Cookies on this website
We use cookies to ensure that we give you the best experience on our website. If you click 'Continue' we'll assume that you are happy to receive all cookies and you won't see this message again. Click 'Find out more' for information on how to change your cookie settings.

Many IT devices - such as mobile phones and PDAs - have recently started to incorporate easy-to-use touch screens. There is an associated need for more effective user interfaces for touch screen devices that have a small screen area. One attempt to make such devices more effective and/or easy to use has come through the introduction of multimodal feedback from two or more sensory modalities. Multimodal feedback might provide even larger benefits to older adults who are often unfamiliar with recent developments in electronic devices, and may be suffering from the age-related degeneration of both cognitive and motor processes. Therefore, the beneficial effects associated with the use of multimodal feedback might be expected to be larger for older adults in perceptually and/or cognitively demanding situations. In the present study, we examined the potential benefits associated with the provision of multimodal feedback via a touch screen on older adults' performance in a demanding dual-task situation. We compared unimodal (visual) feedback with various combinations of multimodal (bimodal and trimodal) feedback. We also investigated the subjective difficulty of the task as a function of the type of feedback provided in order to evaluate qualitative usability issues. Overall, the results demonstrate that the presentation of multimodal feedback with auditory signals via a touch screen device results in enhanced performance and subjective benefits for older adults. © 2009 Springer Berlin Heidelberg.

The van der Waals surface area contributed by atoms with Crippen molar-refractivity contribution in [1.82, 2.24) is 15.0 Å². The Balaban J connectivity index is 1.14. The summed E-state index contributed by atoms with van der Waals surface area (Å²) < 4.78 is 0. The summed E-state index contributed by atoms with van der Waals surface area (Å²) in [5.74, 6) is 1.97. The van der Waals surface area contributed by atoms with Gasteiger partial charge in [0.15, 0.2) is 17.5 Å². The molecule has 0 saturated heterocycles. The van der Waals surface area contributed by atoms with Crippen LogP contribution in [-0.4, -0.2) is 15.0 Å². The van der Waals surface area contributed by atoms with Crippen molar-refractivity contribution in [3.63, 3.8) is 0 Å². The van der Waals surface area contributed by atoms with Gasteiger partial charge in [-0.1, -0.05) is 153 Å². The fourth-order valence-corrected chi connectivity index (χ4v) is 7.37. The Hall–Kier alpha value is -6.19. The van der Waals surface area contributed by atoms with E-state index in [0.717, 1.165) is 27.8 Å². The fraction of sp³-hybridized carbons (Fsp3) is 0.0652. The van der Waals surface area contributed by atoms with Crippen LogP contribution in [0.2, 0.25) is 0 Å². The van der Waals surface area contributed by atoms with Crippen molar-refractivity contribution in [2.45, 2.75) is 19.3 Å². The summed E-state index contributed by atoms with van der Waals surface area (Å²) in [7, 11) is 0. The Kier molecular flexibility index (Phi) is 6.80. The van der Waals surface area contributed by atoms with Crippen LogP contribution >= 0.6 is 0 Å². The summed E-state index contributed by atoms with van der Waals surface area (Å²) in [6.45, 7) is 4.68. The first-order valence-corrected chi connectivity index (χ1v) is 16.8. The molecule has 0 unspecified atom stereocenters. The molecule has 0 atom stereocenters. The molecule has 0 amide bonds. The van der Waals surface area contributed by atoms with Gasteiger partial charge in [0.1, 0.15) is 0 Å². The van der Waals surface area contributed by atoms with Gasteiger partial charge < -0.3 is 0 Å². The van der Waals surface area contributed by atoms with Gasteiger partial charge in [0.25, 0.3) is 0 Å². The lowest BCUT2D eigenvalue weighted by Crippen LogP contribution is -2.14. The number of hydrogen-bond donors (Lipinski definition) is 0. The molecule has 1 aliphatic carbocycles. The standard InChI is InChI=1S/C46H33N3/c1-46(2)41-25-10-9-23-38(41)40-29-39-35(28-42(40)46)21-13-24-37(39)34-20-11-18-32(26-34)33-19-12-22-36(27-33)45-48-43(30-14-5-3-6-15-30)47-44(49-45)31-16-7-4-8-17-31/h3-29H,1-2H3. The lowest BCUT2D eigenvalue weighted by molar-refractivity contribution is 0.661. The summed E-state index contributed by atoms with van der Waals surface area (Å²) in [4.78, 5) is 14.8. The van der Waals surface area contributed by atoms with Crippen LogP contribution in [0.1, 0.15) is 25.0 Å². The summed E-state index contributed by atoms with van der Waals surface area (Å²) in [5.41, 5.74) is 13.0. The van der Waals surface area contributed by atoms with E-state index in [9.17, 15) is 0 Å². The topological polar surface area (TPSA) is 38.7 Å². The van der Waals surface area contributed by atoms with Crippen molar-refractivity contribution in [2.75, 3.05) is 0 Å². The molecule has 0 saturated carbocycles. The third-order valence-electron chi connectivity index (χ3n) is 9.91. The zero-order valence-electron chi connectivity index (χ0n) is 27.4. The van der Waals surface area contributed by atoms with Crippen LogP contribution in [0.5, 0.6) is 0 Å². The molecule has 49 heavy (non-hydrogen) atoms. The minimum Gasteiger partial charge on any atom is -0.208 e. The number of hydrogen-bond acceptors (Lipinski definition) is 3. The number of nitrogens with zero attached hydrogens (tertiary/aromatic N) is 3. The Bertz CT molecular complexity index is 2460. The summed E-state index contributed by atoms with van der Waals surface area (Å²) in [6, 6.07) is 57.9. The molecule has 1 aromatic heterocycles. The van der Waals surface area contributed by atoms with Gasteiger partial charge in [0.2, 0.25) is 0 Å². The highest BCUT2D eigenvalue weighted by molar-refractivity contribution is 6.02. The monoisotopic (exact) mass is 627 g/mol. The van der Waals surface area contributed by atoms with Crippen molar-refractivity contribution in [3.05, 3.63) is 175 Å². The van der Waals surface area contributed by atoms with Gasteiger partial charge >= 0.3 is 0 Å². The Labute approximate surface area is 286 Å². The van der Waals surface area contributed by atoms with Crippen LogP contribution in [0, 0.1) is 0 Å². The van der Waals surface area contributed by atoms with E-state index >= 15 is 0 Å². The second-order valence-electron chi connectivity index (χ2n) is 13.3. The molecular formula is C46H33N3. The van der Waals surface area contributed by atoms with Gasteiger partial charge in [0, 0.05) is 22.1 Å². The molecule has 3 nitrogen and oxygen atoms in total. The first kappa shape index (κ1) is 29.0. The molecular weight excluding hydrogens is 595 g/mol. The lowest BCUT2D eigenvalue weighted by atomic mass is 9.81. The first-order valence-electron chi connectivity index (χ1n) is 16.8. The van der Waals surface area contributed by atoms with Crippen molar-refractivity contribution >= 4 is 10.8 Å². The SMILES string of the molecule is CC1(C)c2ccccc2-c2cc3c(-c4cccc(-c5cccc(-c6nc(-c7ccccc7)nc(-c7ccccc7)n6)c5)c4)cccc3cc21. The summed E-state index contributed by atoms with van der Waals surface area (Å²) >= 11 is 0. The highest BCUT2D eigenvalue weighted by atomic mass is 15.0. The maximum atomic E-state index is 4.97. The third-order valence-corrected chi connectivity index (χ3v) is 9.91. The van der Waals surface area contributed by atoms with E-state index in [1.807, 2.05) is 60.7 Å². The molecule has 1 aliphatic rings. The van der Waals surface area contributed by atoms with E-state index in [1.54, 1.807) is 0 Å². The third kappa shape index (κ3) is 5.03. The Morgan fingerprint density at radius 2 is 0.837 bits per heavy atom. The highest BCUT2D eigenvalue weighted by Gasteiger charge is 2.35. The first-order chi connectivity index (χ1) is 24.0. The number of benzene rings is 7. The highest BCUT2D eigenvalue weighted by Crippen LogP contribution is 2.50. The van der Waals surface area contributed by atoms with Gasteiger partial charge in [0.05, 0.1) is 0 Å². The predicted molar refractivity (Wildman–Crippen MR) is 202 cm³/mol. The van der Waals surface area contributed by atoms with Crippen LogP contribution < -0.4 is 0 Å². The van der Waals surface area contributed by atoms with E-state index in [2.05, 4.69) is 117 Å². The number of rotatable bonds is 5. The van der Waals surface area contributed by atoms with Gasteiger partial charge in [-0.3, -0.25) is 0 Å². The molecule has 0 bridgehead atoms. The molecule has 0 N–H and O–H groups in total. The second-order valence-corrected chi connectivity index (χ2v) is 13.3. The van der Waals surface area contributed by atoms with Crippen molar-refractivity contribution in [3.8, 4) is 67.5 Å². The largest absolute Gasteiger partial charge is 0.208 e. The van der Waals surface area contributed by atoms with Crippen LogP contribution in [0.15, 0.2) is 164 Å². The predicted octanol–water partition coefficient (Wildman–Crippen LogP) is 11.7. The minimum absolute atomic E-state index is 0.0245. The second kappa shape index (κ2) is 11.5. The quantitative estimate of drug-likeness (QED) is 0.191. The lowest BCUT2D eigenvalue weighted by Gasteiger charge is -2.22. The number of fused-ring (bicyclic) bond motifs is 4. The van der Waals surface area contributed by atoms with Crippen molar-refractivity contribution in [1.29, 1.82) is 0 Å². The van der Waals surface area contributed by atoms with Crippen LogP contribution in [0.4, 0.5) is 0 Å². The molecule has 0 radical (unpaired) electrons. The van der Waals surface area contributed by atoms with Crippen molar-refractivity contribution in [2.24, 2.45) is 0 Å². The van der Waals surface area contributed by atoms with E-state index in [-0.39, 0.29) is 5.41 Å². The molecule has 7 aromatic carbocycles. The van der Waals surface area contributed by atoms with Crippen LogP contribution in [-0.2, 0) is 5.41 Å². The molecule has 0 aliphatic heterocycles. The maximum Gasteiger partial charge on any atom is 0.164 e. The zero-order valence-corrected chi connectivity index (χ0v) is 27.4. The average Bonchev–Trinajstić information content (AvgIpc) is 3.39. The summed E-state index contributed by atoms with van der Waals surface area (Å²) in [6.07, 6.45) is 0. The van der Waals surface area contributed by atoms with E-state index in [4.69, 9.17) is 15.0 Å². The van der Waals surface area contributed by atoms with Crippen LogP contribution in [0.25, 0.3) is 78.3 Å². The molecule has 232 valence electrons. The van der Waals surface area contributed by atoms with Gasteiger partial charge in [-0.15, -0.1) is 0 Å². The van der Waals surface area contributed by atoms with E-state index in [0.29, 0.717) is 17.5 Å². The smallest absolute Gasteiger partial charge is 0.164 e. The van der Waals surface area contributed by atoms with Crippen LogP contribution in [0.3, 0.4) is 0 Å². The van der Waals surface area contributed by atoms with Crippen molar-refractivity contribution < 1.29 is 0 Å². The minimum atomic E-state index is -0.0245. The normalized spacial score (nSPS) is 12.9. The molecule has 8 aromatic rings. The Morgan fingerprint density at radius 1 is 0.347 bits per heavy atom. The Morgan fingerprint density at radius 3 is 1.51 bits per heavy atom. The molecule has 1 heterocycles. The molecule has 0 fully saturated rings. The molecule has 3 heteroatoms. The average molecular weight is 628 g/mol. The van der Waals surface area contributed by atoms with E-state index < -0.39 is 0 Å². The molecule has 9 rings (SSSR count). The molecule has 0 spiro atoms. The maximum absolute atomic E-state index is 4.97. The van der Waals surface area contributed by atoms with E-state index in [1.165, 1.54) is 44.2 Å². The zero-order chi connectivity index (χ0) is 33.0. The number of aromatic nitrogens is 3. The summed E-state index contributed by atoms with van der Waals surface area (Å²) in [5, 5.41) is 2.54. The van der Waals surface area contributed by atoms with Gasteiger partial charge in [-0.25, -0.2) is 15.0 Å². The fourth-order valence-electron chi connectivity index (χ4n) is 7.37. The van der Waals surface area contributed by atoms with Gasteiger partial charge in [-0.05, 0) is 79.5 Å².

Original publication

DOI

10.1007/978-3-642-04076-4_14

Type

Conference paper

Publication Date

04/11/2009

Volume

5763 LNCS

Pages

128 - 135